Shirley Knight (1936 – 2020) on screen 1955 – 2018. Obituary after the jump.
Shirley Knight, an outspoken actress who soared to acclaim in her 20s with two Academy Award nominations and later won a Tony Award on Broadway and three Emmy Awards for her television roles, died April 22 at her daughter’s home in San Marcos, Tex. She was 83.
Miss Knight was an immediate success in Hollywood and was considered one of the most skilled actresses of her generation, with a particular talent for dramas about families on the edge.
Her Oscar nominations for best supporting actress came in the filmed versions of two Broadway plays, William Inge’s “The Dark at the Top of the Stairs” (1960) and Tennessee Williams’s “Sweet Bird of Youth” (1962). In both films, she portrayed young, somewhat naive women caught up in the troubled, turbulent lives of those around her.
She had major roles in several movies, including Sidney Lumet’s “The Group” (1966), about the lives of graduates of an elite women’s college, and Francis Ford Coppola’s “The Rain People” (1969), about a disillusioned housewife who leaves home to roam the country. She appeared in the incendiary off-Broadway racial drama “Dutchman,” written by Amiri Baraka, about a white woman who seduces a black man riding the subway, then starred in the 1966 film version of the play.
But Miss Knight had a penchant for speaking her mind, calling out famous actors she considered frauds and, essentially, burning every bridge that led to Hollywood. “The Oscar nominations?” she told the New York Times in 1967. “Listen, they give Oscars to people like Charlton Heston. All the cliches about Hollywood are true. It’s silly to knock it, because it’s so obviously stupid. The movie business is run by blockheads.”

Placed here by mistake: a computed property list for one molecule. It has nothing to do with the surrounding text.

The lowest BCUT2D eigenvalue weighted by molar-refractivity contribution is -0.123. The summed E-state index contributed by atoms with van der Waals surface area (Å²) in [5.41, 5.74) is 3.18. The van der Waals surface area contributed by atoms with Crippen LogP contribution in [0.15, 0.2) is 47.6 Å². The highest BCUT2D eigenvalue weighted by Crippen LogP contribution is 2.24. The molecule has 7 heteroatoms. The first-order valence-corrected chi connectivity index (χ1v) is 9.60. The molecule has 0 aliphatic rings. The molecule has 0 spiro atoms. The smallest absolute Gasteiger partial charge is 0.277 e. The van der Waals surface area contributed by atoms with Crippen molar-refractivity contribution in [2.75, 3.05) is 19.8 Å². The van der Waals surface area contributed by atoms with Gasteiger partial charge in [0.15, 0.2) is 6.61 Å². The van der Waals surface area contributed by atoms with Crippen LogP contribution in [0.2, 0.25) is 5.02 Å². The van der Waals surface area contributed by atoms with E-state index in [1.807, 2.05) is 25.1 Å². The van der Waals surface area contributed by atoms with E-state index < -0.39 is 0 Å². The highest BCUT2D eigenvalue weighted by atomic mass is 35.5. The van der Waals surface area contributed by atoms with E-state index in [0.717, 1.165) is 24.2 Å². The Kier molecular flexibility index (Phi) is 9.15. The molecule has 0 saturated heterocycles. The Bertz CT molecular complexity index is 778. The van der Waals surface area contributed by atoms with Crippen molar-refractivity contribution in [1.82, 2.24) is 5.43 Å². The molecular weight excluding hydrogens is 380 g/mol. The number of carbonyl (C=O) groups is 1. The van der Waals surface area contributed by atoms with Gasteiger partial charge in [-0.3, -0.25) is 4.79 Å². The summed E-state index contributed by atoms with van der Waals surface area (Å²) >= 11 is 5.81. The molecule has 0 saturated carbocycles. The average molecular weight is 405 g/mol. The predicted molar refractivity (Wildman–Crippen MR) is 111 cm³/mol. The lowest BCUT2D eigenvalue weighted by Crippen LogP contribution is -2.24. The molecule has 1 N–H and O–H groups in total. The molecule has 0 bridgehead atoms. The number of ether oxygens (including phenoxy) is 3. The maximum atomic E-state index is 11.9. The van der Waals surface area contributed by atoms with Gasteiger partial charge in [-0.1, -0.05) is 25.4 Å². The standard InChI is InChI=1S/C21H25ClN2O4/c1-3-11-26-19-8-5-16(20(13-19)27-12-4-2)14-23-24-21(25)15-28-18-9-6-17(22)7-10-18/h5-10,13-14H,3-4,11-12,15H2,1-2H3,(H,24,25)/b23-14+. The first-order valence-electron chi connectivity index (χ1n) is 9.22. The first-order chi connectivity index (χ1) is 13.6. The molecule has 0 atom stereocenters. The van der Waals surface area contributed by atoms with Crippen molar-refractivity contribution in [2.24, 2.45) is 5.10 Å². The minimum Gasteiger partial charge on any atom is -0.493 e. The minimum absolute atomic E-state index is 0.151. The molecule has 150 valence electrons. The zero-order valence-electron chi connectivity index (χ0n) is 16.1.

Over time, Miss Knight slowly came to terms with Hollywood and took on dozens of film and TV roles, from “Barnaby Jones” and “Law & Order” to the 1997 movie “As Good as It Gets,” for which Jack Nicholson and Helen Hunt won best-acting Oscars.
From 2005 to 2007, Miss Knight had a recurring role in “Desperate Housewives,” and she played Kevin James’s mother in the 2009 movie comedy “Paul Blart: Mall Cop” and its 2015 sequel. Her final starring film role was in 2013’s “Redwood Highway,” about an aging woman who walks 80 miles to the Oregon coastline in search of her past and a measure of independence.
“I started acting in 1958,” Miss Knight told the New York Post in 2005, “and I’ve never been out of work.
“If you’re an actress, the one thing you mustn’t do is tamper with your body and your face. When you do that, you sort of take yourself out of the game. I mean, bless her, but what roles can Elizabeth Taylor play except an older woman who’s had a facelift?
“My colleagues, like Judi Dench and Maggie Smith, we’re all working. And it has to do, on a very simple level, with acting our age.”